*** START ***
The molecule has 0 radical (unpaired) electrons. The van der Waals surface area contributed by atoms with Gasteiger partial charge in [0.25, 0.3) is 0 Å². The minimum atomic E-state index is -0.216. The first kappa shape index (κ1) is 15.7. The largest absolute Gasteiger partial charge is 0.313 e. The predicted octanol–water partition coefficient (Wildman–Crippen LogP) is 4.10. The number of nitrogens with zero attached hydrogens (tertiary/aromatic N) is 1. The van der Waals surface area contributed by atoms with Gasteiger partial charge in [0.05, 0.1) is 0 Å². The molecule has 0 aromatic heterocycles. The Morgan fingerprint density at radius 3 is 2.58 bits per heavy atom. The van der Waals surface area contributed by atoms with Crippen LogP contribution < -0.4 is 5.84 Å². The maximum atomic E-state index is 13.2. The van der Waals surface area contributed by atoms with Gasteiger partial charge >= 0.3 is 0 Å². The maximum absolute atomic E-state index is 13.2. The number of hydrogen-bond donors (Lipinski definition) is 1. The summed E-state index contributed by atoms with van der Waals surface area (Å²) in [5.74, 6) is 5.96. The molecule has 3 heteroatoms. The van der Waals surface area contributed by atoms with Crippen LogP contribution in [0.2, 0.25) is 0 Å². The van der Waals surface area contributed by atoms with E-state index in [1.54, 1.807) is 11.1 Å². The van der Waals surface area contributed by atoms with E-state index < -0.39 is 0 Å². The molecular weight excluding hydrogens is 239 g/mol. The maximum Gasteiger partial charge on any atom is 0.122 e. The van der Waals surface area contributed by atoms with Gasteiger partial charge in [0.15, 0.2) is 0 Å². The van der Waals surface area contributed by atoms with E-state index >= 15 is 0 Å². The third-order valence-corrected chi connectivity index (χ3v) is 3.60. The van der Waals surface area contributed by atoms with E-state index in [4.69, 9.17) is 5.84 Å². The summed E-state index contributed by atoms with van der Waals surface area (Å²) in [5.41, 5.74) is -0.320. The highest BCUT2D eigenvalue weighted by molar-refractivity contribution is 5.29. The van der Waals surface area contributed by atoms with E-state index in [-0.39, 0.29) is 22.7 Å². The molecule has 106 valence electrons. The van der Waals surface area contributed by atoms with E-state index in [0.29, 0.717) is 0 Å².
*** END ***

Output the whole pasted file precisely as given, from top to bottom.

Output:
The molecule has 0 radical (unpaired) electrons. The van der Waals surface area contributed by atoms with Gasteiger partial charge in [0.25, 0.3) is 0 Å². The minimum atomic E-state index is -0.216. The first kappa shape index (κ1) is 15.7. The largest absolute Gasteiger partial charge is 0.313 e. The predicted octanol–water partition coefficient (Wildman–Crippen LogP) is 4.10. The number of nitrogens with zero attached hydrogens (tertiary/aromatic N) is 1. The van der Waals surface area contributed by atoms with Gasteiger partial charge in [0.05, 0.1) is 0 Å². The molecule has 0 aromatic heterocycles. The Morgan fingerprint density at radius 3 is 2.58 bits per heavy atom. The van der Waals surface area contributed by atoms with Crippen LogP contribution < -0.4 is 5.84 Å². The maximum atomic E-state index is 13.2. The van der Waals surface area contributed by atoms with Gasteiger partial charge >= 0.3 is 0 Å². The maximum absolute atomic E-state index is 13.2. The number of hydrogen-bond donors (Lipinski definition) is 1. The summed E-state index contributed by atoms with van der Waals surface area (Å²) in [5.74, 6) is 5.96. The molecule has 3 heteroatoms. The van der Waals surface area contributed by atoms with Crippen LogP contribution in [0.2, 0.25) is 0 Å². The van der Waals surface area contributed by atoms with E-state index in [1.54, 1.807) is 11.1 Å². The van der Waals surface area contributed by atoms with E-state index < -0.39 is 0 Å². The molecular weight excluding hydrogens is 239 g/mol. The maximum Gasteiger partial charge on any atom is 0.122 e. The van der Waals surface area contributed by atoms with Gasteiger partial charge in [0.15, 0.2) is 0 Å². The van der Waals surface area contributed by atoms with E-state index >= 15 is 0 Å². The third-order valence-corrected chi connectivity index (χ3v) is 3.60. The van der Waals surface area contributed by atoms with E-state index in [4.69, 9.17) is 5.84 Å². The summed E-state index contributed by atoms with van der Waals surface area (Å²) in [5.41, 5.74) is -0.320. The highest BCUT2D eigenvalue weighted by molar-refractivity contribution is 5.29. The van der Waals surface area contributed by atoms with E-state index in [-0.39, 0.29) is 22.7 Å². The molecule has 106 valence electrons. The van der Waals surface area contributed by atoms with E-state index in [0.29, 0.717) is 0 Å².